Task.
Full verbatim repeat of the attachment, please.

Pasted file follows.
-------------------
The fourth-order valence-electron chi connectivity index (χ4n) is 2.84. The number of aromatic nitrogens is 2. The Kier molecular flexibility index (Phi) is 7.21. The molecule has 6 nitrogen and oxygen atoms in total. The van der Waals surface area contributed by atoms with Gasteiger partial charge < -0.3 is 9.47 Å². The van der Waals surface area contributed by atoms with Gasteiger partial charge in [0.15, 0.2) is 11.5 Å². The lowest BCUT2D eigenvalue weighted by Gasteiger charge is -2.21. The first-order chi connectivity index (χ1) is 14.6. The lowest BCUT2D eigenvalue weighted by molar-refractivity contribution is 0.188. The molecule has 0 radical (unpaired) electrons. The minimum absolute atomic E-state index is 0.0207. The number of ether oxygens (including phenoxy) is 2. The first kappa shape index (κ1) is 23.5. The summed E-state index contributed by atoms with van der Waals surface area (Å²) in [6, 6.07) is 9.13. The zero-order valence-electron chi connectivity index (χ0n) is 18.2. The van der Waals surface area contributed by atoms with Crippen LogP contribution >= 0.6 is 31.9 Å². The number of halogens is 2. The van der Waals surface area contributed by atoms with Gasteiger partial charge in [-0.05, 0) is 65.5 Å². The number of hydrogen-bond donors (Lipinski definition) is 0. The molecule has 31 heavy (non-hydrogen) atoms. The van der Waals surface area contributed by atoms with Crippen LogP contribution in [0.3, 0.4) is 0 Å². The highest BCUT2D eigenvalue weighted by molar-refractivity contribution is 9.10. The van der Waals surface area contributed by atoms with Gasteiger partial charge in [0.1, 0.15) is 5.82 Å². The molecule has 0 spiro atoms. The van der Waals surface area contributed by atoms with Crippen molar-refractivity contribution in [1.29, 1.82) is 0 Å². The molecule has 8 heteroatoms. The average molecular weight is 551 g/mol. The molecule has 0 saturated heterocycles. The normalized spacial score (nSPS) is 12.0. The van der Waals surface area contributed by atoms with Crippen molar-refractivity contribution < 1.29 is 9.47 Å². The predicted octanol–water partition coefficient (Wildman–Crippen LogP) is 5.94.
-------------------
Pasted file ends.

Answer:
The fourth-order valence-electron chi connectivity index (χ4n) is 2.84. The number of aromatic nitrogens is 2. The Kier molecular flexibility index (Phi) is 7.21. The molecule has 6 nitrogen and oxygen atoms in total. The van der Waals surface area contributed by atoms with Gasteiger partial charge < -0.3 is 9.47 Å². The van der Waals surface area contributed by atoms with Gasteiger partial charge in [0.15, 0.2) is 11.5 Å². The lowest BCUT2D eigenvalue weighted by Gasteiger charge is -2.21. The first-order chi connectivity index (χ1) is 14.6. The lowest BCUT2D eigenvalue weighted by molar-refractivity contribution is 0.188. The molecule has 0 radical (unpaired) electrons. The minimum absolute atomic E-state index is 0.0207. The number of ether oxygens (including phenoxy) is 2. The first kappa shape index (κ1) is 23.5. The summed E-state index contributed by atoms with van der Waals surface area (Å²) in [6, 6.07) is 9.13. The zero-order valence-electron chi connectivity index (χ0n) is 18.2. The van der Waals surface area contributed by atoms with Crippen LogP contribution >= 0.6 is 31.9 Å². The number of halogens is 2. The van der Waals surface area contributed by atoms with Gasteiger partial charge in [-0.05, 0) is 65.5 Å². The number of hydrogen-bond donors (Lipinski definition) is 0. The molecule has 31 heavy (non-hydrogen) atoms. The van der Waals surface area contributed by atoms with Crippen LogP contribution in [0.3, 0.4) is 0 Å². The highest BCUT2D eigenvalue weighted by molar-refractivity contribution is 9.10. The van der Waals surface area contributed by atoms with Gasteiger partial charge in [0.1, 0.15) is 5.82 Å². The molecule has 0 spiro atoms. The van der Waals surface area contributed by atoms with Crippen molar-refractivity contribution in [1.29, 1.82) is 0 Å². The molecule has 8 heteroatoms. The average molecular weight is 551 g/mol. The molecule has 0 saturated heterocycles. The normalized spacial score (nSPS) is 12.0. The van der Waals surface area contributed by atoms with Crippen molar-refractivity contribution < 1.29 is 9.47 Å². The predicted octanol–water partition coefficient (Wildman–Crippen LogP) is 5.94.